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Clinical Trial Summary

Cerebral blood flow (CBF) is of paramount importance to human brain function, as the brain relies on a continuous blood supply to meet its energy needs. Blockage of a cerebral blood vessel during neurosurgery, even if transient and short-lived, may result in irreversible brain tissue damage (i.e. stroke) and loss of cortical function, if not identified quickly enough. Laser speckle contrast imaging (LSCI) has been demonstrated to provide the ability to visualize flow in vessels in real time and continuously without the need for contrast agents. In LSCI, the tissue of interest is illuminated with low power laser light at red or near infrared wavelengths and the light reflected from the tissue surface is imaged onto a camera. The resulting images are laser speckle patterns and a computer processes the images to produce speckle contrast images, which are images of the motion within the field of view (ie, blood flow). The purpose of this clinical investigation is to assess the usefulness and accuracy of LSCI compared to ICGA and/or FA during neurovascular surgery. LSCI videos will be recorded automatically intraoperatively in each patient before, during, and after ICGA and/or FA in the same surgical field of view to guarantee comparability of the methods.


Clinical Trial Description

Cerebral blood flow (CBF) is of paramount importance to human brain function, as the brain relies on a continuous blood supply to meet its energy needs. Blockage of a cerebral blood vessel during neurosurgery, even if transient and short-lived, may result in irreversible brain tissue damage (i.e. stroke) and loss of cortical function, if not identified quickly enough. Neurosurgery involves the treatment of blood-vessel related pathologies within the brain, like intracranial aneurysms, arteriovenous malformations and dural arteriovenous fistulas, but also the handling of vessels during brain tumor resections. For these operations, assessment of flow in vessels is of paramount importance. So far, the surgeon can not "see" blood flowing inside the artery or vein. Real-time flow visualization during surgery could help neurosurgeons better understand the consequences of vascular occlusion events during surgery, recognize potential adverse complications, and thus prompt timely intervention to reduce the risk of stroke. The current standard for visualizing flow in arteries during surgery is indocyanine green angiography (ICGA) and fluorescein angiography (FA), which involves administering a bolus of fluorescent dye intravenously and imaging the wash-in of the dye to determine which vessels are perfused. Both ICGA and FA provide only a punctual view of perfusion over several seconds, being far away from a continuous assessment. Laser speckle contrast imaging (LSCI) has been demonstrated to provide the ability to visualize flow in vessels in real time and continuously without the need for contrast agents. In LSCI, the tissue of interest is illuminated with low power laser light at red or near infrared wavelengths and the light reflected from the tissue surface is imaged onto a camera. The resulting images are laser speckle patterns and a computer processes the images to produce speckle contrast images, which are images of the motion within the field of view (ie, blood flow). With these properties LSCI has the potential to deliver for the first time continuous visualisation of blood flow in large and small vessels and to overcome limitations of ICGA and FA. LSCI is an established technique for studies of CBF and has predominantly been used to study microcirculation of the cerebral cortex during neurosurgical procedures. However, the spatial resolution in the clinical setting and its accuracy compared to ICGA and FA are unclear. The purpose of this clinical investigation is to assess the usefulness and accuracy of LSCI compared to ICGA and/or FA during neurovascular surgery. LSCI videos will be recorded automatically intraoperatively in each patient before, during, and after ICGA and/or FA in the same surgical field of view to guarantee comparability of the methods. ;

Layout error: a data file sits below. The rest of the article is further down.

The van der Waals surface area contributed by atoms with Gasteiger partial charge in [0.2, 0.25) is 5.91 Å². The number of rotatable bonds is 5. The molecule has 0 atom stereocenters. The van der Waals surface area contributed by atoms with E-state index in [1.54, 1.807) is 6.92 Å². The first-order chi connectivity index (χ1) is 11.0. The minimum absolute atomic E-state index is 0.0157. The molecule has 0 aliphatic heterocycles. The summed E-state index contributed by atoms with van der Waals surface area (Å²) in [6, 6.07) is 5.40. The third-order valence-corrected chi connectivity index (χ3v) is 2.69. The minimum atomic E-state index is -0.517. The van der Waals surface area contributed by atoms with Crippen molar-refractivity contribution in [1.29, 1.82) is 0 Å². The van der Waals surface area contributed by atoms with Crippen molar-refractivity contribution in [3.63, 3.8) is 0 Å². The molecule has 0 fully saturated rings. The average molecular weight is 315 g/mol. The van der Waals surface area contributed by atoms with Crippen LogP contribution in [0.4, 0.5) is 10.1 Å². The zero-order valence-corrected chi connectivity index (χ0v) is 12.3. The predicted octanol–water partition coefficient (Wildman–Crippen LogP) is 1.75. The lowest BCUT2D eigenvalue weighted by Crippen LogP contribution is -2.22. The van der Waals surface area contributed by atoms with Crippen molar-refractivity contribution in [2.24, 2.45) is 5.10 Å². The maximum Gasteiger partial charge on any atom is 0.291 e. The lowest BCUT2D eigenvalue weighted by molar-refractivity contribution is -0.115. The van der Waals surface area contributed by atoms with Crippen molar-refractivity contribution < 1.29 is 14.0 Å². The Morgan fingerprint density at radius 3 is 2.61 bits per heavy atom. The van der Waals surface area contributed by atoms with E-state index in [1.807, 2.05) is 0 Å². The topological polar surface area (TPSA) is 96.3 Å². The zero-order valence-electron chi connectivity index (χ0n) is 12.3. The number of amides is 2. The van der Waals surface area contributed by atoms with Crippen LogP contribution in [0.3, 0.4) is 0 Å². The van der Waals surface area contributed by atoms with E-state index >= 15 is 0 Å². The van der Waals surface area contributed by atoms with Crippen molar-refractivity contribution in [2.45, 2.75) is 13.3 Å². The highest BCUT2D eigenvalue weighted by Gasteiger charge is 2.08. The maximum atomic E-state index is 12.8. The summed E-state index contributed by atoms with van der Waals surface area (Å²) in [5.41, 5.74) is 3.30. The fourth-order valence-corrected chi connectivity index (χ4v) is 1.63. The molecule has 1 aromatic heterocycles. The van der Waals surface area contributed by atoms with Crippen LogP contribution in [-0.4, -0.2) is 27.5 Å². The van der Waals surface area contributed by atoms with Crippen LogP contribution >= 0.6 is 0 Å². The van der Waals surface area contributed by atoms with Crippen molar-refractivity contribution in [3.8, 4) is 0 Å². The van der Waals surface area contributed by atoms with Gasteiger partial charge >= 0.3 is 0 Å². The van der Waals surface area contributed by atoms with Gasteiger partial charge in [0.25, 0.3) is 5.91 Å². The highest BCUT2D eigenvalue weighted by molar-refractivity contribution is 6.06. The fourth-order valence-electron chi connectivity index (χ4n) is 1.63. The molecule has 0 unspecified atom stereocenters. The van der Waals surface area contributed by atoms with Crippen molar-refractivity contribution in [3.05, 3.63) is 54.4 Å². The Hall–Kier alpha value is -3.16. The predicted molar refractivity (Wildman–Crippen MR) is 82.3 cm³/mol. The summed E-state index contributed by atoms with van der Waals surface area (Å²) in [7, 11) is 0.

Study Design


Related Conditions & MeSH terms


NCT number NCT05028400
Study type Interventional
Source University Hospital Inselspital, Berne
Contact Johannes Goldberg, MD
Phone +41316322409
Email [email protected]
Status Not yet recruiting
Phase N/A
Start date September 1, 2021
Completion date March 31, 2023

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